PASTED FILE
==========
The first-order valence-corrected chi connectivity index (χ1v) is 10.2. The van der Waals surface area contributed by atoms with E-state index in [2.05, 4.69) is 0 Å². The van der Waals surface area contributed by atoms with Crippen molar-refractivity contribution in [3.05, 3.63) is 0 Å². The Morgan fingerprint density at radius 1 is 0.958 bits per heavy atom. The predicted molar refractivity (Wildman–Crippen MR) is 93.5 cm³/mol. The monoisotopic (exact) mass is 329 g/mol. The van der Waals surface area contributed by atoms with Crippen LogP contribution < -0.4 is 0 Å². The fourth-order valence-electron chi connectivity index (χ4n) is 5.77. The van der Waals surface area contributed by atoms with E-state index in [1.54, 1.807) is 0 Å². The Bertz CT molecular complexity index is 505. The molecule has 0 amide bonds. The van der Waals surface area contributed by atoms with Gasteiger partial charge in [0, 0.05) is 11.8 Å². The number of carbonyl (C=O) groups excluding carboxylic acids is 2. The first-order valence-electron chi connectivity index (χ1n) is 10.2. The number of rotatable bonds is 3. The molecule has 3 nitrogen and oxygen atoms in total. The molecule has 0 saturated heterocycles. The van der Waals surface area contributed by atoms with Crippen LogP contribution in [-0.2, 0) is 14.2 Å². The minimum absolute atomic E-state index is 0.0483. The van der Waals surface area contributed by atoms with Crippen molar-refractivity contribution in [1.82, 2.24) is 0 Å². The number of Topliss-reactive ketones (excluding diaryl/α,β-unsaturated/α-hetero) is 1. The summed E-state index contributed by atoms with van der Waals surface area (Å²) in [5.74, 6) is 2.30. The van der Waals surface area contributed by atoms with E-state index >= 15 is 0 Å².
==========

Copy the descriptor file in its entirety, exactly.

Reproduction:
The first-order valence-corrected chi connectivity index (χ1v) is 10.2. The van der Waals surface area contributed by atoms with E-state index in [2.05, 4.69) is 0 Å². The van der Waals surface area contributed by atoms with Crippen molar-refractivity contribution in [3.05, 3.63) is 0 Å². The Morgan fingerprint density at radius 1 is 0.958 bits per heavy atom. The predicted molar refractivity (Wildman–Crippen MR) is 93.5 cm³/mol. The monoisotopic (exact) mass is 329 g/mol. The van der Waals surface area contributed by atoms with Crippen LogP contribution < -0.4 is 0 Å². The fourth-order valence-electron chi connectivity index (χ4n) is 5.77. The van der Waals surface area contributed by atoms with E-state index in [1.54, 1.807) is 0 Å². The Bertz CT molecular complexity index is 505. The molecule has 0 amide bonds. The van der Waals surface area contributed by atoms with Gasteiger partial charge in [0, 0.05) is 11.8 Å². The number of carbonyl (C=O) groups excluding carboxylic acids is 2. The first-order valence-electron chi connectivity index (χ1n) is 10.2. The number of rotatable bonds is 3. The molecule has 3 nitrogen and oxygen atoms in total. The molecule has 0 saturated heterocycles. The van der Waals surface area contributed by atoms with Crippen LogP contribution in [-0.2, 0) is 14.2 Å². The minimum absolute atomic E-state index is 0.0483. The van der Waals surface area contributed by atoms with Crippen molar-refractivity contribution in [1.82, 2.24) is 0 Å². The number of Topliss-reactive ketones (excluding diaryl/α,β-unsaturated/α-hetero) is 1. The summed E-state index contributed by atoms with van der Waals surface area (Å²) in [5.74, 6) is 2.30. The van der Waals surface area contributed by atoms with E-state index >= 15 is 0 Å².